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  • Experimental evaluation of a compiler-based cache energy optimization strategy

    Page(s): 296 - 300
    Save to Project icon | Request Permissions | Click to expandQuick Abstract | PDF file iconPDF (421 KB) |  | HTML iconHTML  

    In this paper, we present experimental results from an optimization strategy that aims at reducing the per access energy cost for direct-mapped data caches. We have developed a compiler algorithm that uses access pattern analysis to determine those references that are certain to result in cache hits (called 'certain hits') in a virtually-addressed, direct-mapped data cache. After detecting such references, the compiler substitutes the corresponding load operations with 'energy-efficient loads' that access only the data array of the cache instead of both tag and data arrays. This tag access elimination, in turn, reduces the per access energy consumption for data accesses. Our experimental results indicate that certain hits constitute a large percentage of total hits. They also show that even our most conservative strategy improves the data cache energy consumption by 11% on the average. View full abstract»

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  • Characterizing dynamic and leakage power behavior in flip-flops

    Page(s): 433 - 437
    Save to Project icon | Request Permissions | Click to expandQuick Abstract | PDF file iconPDF (339 KB) |  | HTML iconHTML  

    This paper presents a detailed analysis of power consumption in a variety of flip-flop designs including scannable latches. The analysis was performed by implementing and simulating the different designs using 70 nm, 1 V CMOS technology. First, we perform a detailed characterization of the dynamic power consumption due to output transitions, and that due to clock and data transitions when there is no output transition. Further, we also characterize the leakage behavior of each of the flip-flop designs and specifically, characterize the input dependence of leakage. View full abstract»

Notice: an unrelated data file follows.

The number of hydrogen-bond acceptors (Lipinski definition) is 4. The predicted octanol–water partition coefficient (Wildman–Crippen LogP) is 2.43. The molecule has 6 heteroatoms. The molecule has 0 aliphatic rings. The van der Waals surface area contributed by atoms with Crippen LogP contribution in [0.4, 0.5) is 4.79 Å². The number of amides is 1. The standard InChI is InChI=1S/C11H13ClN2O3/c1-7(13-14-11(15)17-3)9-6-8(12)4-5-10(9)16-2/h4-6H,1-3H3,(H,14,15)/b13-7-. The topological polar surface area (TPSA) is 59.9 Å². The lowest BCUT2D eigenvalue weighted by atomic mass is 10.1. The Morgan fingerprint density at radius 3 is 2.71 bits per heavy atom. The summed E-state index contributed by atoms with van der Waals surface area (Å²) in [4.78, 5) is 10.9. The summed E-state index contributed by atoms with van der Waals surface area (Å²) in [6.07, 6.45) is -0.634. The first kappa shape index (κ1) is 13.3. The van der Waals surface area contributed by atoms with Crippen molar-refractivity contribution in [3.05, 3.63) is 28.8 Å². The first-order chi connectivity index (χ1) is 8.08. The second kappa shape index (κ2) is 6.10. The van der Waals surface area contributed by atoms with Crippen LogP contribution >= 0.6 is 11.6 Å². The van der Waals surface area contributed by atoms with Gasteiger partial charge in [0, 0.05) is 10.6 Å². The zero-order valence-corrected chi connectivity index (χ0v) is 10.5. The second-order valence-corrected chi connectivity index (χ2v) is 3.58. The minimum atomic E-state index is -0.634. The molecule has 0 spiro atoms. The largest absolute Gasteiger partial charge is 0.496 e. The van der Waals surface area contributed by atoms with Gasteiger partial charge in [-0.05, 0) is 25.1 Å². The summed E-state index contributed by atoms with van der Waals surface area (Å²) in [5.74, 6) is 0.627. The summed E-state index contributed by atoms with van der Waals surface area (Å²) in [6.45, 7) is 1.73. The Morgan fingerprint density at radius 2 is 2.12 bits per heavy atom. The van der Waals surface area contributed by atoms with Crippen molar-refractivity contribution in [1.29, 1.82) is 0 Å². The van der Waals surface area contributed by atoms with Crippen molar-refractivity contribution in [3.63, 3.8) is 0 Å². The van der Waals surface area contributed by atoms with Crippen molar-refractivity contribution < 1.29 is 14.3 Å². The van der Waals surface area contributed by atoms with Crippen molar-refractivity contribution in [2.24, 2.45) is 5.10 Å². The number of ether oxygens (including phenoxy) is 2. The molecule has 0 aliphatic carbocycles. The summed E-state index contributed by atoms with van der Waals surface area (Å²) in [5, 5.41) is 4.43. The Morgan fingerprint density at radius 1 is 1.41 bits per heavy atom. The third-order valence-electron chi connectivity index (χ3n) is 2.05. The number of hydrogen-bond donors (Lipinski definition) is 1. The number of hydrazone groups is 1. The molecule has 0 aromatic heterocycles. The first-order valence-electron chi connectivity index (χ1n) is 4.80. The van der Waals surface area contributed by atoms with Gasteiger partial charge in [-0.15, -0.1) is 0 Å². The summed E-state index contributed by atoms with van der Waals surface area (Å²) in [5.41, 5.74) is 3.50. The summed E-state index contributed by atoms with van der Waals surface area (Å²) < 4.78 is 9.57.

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  • Design and synthesis of direct connected network devices controller

    Page(s): 265 - 269
    Save to Project icon | Request Permissions | Click to expandQuick Abstract | PDF file iconPDF (392 KB) |  | HTML iconHTML  

    In this paper we present the design and synthesis of a direct connected network devices controller (DCNDC) to provide substantial speed-up for networking applications that eliminate the need for a computer to connect digital devices to a local area network (LAN). Specifically, the first goal is to design DCNDC. The main function of DCNDC is to eliminate the operating system processing of the network protocol stack in order to simplify the connection and improve network performance. It utilizes the concept of network channels in Ethernet. Upon completion of the DCNDC and validating its simulation outputs, we synthesize the design in an FPGA chip. Performance measures like power consumption are computed using synthesis tools. If DCNDC reduces the power consumption, network devices can be powered through a category-5 network cable and eliminate the process of regular electrical power outlet installations and maintenance. So, DCNDC will also reduce the connection complexity in terms of device installation. View full abstract»